At least three local organizations and coalitions are pushing to make sure that the Coliseum City project – if it comes to pass – will provide economic and social benefits to the people who live and work in Oakland, not only the owners of the sports franchises, developers and hedge fund investors who are hoping to build a massive, entertainment, housing and hotel complex around new stadiums for the A’s and Raiders.
Taking somewhat different approaches are the OaklandWorks Alliance, the Oakland Heritage Alliance and a community benefits coalition that includes Communities for a Better Environment (CBE) and Just Cause/Causa Justa.
Weighing in on the issue, Mayor Libby Schaaf called for Coliseum City plans to include a mix of uses but id not support a proposal to but the Warriors arena in the business park.
“There are no current plans for putting a basketball arena below the 880 freeway, nor do I see that as the most desirable location for any future new sports facilities,” Schaaf said. “Oakland needs to balance housing, entertainment, retail, businesses and industries to ensure we have a vibrant economy and great quality of life for our residents.”
Members of the OaklandWorks Alliance said they would support the Coliseum City Specific Plan and draft Environmental Impact Report (EIR) if they are modified to deal with a number of specific concerns.
The OaklandWorks Alliance is made up of individuals and eight local organizations, including Black Women Organized for Political Action (BWOPA) and the West Oakland Environmental Indicators Project (WOEIP).
In a letter to the Oakland Planning Commission, several OaklandWorks members wrote:
“African-American workers make up 28 percent of Oakland residents and 5 percent of the hours worked on city-funded construction jobs. This means that African-Americans are underrepresented more than five-fold in city-funded employment.”
“Any project on which this injustice is not rectified should not be built.”
The OaklandWorks letter also criticized city staff for failing to involve community members in a democratic process.
“Residents of East Oakland should be involved at every step of every decision-making process. This has not occurred thus far,” the letter said. “There was no community participation until the Specific Plan was completely developed, and then city staff provided ‘information’ sessions for people to ask questions.”
The plan should only provide housing for people at the median income of Oakland residents, the letter said. “Our land and city services should not be used to build housing for people who do not live here.”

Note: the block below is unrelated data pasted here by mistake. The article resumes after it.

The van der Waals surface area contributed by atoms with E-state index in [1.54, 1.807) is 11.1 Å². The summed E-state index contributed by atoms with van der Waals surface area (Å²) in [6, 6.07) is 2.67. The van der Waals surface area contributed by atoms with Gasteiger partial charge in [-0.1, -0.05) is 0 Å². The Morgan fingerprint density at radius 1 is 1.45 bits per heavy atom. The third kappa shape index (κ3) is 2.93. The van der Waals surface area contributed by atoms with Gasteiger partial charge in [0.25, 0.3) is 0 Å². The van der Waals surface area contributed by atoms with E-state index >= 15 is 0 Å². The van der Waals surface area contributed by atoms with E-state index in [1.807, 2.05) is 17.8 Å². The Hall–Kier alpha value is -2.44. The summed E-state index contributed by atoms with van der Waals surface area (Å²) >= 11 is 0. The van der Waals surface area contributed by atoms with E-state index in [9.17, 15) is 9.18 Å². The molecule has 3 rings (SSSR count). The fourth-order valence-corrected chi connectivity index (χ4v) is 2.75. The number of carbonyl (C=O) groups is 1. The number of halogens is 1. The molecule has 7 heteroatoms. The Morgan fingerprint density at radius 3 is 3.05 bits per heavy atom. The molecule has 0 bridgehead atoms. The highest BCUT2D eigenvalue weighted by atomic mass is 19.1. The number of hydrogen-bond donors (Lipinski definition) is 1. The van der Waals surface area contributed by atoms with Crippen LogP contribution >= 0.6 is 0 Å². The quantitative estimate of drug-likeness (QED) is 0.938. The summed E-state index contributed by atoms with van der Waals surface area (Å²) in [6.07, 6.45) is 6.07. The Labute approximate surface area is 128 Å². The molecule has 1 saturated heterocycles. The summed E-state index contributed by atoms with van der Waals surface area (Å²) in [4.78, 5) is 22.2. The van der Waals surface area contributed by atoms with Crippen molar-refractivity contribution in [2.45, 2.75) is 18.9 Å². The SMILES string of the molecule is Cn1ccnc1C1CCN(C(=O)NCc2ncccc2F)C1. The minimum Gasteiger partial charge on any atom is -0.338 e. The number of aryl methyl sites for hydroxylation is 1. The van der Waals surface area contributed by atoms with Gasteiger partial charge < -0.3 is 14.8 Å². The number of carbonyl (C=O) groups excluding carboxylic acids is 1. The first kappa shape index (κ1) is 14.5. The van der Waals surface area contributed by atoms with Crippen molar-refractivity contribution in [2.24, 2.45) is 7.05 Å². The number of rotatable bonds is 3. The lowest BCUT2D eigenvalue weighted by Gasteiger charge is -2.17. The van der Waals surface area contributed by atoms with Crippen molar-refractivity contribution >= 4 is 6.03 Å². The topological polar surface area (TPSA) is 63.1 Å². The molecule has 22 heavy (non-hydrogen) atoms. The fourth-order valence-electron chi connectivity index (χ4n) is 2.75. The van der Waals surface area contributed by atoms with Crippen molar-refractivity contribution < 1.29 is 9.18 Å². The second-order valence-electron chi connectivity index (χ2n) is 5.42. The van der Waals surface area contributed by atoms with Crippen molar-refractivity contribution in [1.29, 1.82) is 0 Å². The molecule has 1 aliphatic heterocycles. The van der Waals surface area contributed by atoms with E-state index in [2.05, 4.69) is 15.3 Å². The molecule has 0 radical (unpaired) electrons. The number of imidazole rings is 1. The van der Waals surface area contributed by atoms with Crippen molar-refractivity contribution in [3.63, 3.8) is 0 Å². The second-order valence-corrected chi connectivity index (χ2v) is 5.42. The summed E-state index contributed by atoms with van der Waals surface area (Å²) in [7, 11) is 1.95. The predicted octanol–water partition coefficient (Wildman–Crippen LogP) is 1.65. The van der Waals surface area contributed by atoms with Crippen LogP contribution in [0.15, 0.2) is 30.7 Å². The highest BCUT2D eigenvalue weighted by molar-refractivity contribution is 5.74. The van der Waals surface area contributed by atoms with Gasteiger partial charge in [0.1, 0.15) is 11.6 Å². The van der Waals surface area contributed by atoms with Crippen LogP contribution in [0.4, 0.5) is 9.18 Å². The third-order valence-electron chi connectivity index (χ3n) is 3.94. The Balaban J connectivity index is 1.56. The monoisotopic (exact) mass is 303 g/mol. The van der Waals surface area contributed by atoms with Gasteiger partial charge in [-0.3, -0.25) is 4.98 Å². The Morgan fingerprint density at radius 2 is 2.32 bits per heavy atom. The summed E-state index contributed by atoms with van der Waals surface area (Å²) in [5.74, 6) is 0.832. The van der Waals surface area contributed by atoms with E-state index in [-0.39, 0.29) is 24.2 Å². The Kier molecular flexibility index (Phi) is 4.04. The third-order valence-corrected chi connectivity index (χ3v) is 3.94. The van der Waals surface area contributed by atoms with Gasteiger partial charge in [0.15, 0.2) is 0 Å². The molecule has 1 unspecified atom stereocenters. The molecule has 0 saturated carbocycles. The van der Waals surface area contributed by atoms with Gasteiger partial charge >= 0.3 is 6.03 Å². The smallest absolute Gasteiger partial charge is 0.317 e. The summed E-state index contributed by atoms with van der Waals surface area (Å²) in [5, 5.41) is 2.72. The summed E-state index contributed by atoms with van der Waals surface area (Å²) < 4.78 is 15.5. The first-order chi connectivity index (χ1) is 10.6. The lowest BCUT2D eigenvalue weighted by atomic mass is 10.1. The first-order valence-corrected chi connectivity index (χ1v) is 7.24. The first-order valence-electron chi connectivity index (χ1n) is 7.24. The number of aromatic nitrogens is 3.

The OaklandWorks letter also calls for not rezoning the Coliseum Business Park across Highway 880 from the Coliseum arena.
The business park houses “approximately 150 businesses and employs 8,065 workers, according to statistics provided by Oakland’s economic development department,” the letter said. “These businesses could be disrupted by: a) Increased land prices created by the possibility of residential uses; b) Restricting business activities which are allowed by the current zoning.”
Naomi Schiff and the Oakland Heritage Alliance are supporting mitigations proposed by the city’s Landmarks Preservation Advisory Board, which have been included by Planning Commission staff in their draft Coliseum Area Specific Plan.
If the arena or Coliseum are torn down, the developer should make financial contributions to improve East Oakland communities to offset the loss of the historic buildings, according to the proposed mitigations.
“The amount of any such contribution shall be as negotiated between the city and the developer(s), as ultimately determined by the City Council,” according to the proposal. “Mitigation shall be provided as financial and/or cultural enhancement. Such contribution shall be commensurate with the cultural value of the Coliseum.”
Groups in the in a community benefits coalition include Communities for a Better Environment (CBE), Just Cause/Causa Justa, East Bay Housing Organization (EBHO), Ella Baker Center for Human Rights, Oakland Community Organizations (OCO) and East Bay Alliance for a Sustainable Economy (EBASE), which is closely allied with the Building and Construction Trades Council and other local labor unions.
This coalition, which came out in force to speak at last week’s Planning Commission meeting, is asking for an increase in the percentage of affordable housing in the proposal. The plan at present talks about provisions for 15 percent affordable housing, but the plan itself 1,700 units of market-rate housing at the site of the Oakland Corporation Yard, facing the Bay.
The demands are also for “good jobs with living wages,” protections for tenants so they will not be “pushed out by rising rents,” and protections to prevent air pollution and build a grocery store, youth center and other public services in nearby East Oakland neighborhoods.